In the home garden mushrooms appear again and again. However, they are often not very popular with amateur gardeners. Especially not on the lawn.
Mushrooms can grow in the garden virtually overnight. Often they are so-called Schwindlinge, which – depending on the perspective – provide surprise or frustration. The clove swindler, for example, is considered a delicacy by gourmets. Amateur gardeners, on the other hand, are annoyed by the stains the fungus leaves in the lawn. For them, there is no question: the mushroom must go.
To avoid accidentally spreading fungal spores, there are a few things to keep in mind when removing mushrooms from the garden. However, not only for mushroom lovers the question arises: should you ban mushrooms from the garden at all?
How to remove mushrooms from the garden
If a mushroom in the garden partout disturbs, it can be gently cut off with a sharp garden knife. However, only the fruiting body is removed. The actual fungus is the mycelium, which lives on in the garden soil.
Which mushrooms are harmless in the garden and which you’d rather give a wide berth?
Some species of mushrooms that grow in the home garden.
Some mushrooms are inedible, other species can be made into tasty dishes after careful examination. But be careful: some of these mushroom species have poisonous doppelgangers. To avoid mushroom poisoning, therefore, only mushrooms that can be identified beyond doubt should be processed. Five species of mushrooms that appear in the garden:
clove swallow (Marasmius oreades).
The clove swallow (Marasmius oreades) is one of the edible mushrooms in the home garden. The garden mushroom, also known as the field swallow or lawn swallow, has pale lamellae and a slightly brownish cap. This is two to six centimeters in size and initially domed. Later it spreads out flat. The cap edges often appear slightly frayed. Amateur gardeners do not like this fungus, because it stresses the lawn with its witch rings.
However, if you can identify it without a doubt as a clove swallow, you can dry the cap and the tip of the stem wonderfully and use it for sauces and soups. The clove swallow is also delicious fried. Unfortunately, it has several poisonous doppelgangers.
But clove swallows can even be confused with deformed, slightly poisonous carbolic mushrooms (Agaricus xanthodermus) or even with deadly poisonous green bulbous mushrooms (Amanita phalloides) if the characteristics are not properly observed.
giant puffball (Calvatia gigantea)
Giant puffballs can grow up to 50 centimeters. They are spherical and first white, later yellowish-brown. Impressive: the mushroom can draw a witch’s ring up to ten meters in size. Whoever discovers this mushroom in his garden can look forward to a rich meal. Because the relative from the family of the Champingons is considered one of the largest edible mushrooms.
recognize tintlings (Coprinus sensu lato) in the lawn.
Mushroom lovers will be delighted with this find in the garden: crested tintlings (Coprinus comatus) are considered excellent edible mushrooms with a mild flavor. The other tintling species are often more delicate and not necessarily edible mushrooms. Good to know: These mushrooms tend not to form witch rings. You can recognize the tintling by the white to gray or brownish acorn-shaped umbrella that forms a bell shape over time.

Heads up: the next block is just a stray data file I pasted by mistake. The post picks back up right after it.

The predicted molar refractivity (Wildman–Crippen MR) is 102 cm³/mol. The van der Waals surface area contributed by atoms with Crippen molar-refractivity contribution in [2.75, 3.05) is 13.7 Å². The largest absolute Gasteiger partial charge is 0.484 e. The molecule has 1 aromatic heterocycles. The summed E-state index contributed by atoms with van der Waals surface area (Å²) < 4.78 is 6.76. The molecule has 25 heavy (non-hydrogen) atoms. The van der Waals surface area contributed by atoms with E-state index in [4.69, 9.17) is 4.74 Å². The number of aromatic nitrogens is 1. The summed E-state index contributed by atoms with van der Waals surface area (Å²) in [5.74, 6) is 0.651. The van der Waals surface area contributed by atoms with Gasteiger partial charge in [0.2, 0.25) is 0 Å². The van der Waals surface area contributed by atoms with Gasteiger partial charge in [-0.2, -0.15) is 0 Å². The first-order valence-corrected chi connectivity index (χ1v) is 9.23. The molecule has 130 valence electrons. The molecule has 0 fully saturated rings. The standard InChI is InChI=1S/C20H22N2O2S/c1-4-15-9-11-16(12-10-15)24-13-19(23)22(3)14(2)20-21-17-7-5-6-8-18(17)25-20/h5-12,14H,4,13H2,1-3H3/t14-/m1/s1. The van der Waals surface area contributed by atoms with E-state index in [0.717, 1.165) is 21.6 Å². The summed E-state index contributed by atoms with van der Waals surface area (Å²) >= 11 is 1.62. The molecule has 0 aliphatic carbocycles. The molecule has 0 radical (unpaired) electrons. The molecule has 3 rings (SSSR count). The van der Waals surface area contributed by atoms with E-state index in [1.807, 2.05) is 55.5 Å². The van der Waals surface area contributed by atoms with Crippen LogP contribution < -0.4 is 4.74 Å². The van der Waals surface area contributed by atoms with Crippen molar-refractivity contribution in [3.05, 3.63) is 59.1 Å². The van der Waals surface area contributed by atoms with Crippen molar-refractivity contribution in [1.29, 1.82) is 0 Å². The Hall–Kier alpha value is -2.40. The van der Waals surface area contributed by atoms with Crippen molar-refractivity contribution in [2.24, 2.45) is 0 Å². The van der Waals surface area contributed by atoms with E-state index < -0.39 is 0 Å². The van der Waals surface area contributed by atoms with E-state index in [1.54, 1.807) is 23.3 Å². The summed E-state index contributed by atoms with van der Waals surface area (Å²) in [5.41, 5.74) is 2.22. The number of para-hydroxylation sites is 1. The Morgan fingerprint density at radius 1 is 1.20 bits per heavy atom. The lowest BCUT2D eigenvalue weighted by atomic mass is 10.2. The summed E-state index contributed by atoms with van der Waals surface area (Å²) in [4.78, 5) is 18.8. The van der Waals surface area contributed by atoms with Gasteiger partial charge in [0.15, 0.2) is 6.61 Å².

white anise mushroom (Agaricus arvensis or Psalliota arvensis).
Also known as sheep mushroom or sheep oyster mushroom, it is one of the edible and very tasty cap mushrooms.
How to recognize the anise mushroom? “The mushroom has grayish-white to slightly pinkish lamellae when young and chocolate-brown lamellae when old. A very important characteristic is the smell of anise or bird sand. This can best be determined by peeling off the cap skin a bit and smelling the released flesh of the mushroom.
This is how you can distinguish it from tuberous-leaved mushrooms. Moreover, mushrooms do not have pure white lamellae (see above). It is more difficult to distinguish carbol mushrooms, which have lamellae that turn chocolate brown – just like their edible relatives. However, as their name suggests, the “carbolis” do not smell of anise, but of a pharmacy, hospital or chemicals,”
Thus, in Europe, the green amanita (Amanita phalloides) and the cone-hooded amanita (Amanita virosa) are present in many regions. Especially in the Mediterranean region or in warm areas, the white tuberous-leaf mushroom (Amanita verna) is also present. All three species are deadly poisonous!
common giant umbrella mushroom (Macrolepiota procera).
When it is there, this mushroom is hard to miss in the garden. The common giant umbrella mushroom (Macrolepiota procera) is also known to many mushroom hunters as Parasol or giant umbrella mushroom. Its trademark is the large, scaly cap. In the early stages, it can be recognized by its tympanum-like mushroom head. When it opens its umbrella, the skin cracks and the characteristic scales appear. The head of this mushroom makes it to 30 centimeters.
The common giant umbrella mushroom also belongs to the mushroom relatives and can be found frequently throughout from July to October. Unfortunately, however, this species of mushroom is little appreciated by amateur gardeners because of its tendency to form witches’ circles. The common giant umbrella mushroom should not be eaten raw. However, it can be wonderfully breaded and fried like a cutlet. But be careful! In the process, the fruiting bodies readily draw fat, which makes the mushrooms harder to digest. Regardless of this, giant umbrellas are generally not tolerated by some people. However, those who like it will also enjoy dried and powdered stems, which add flavor to dishes.
Are tree mushrooms poisonous?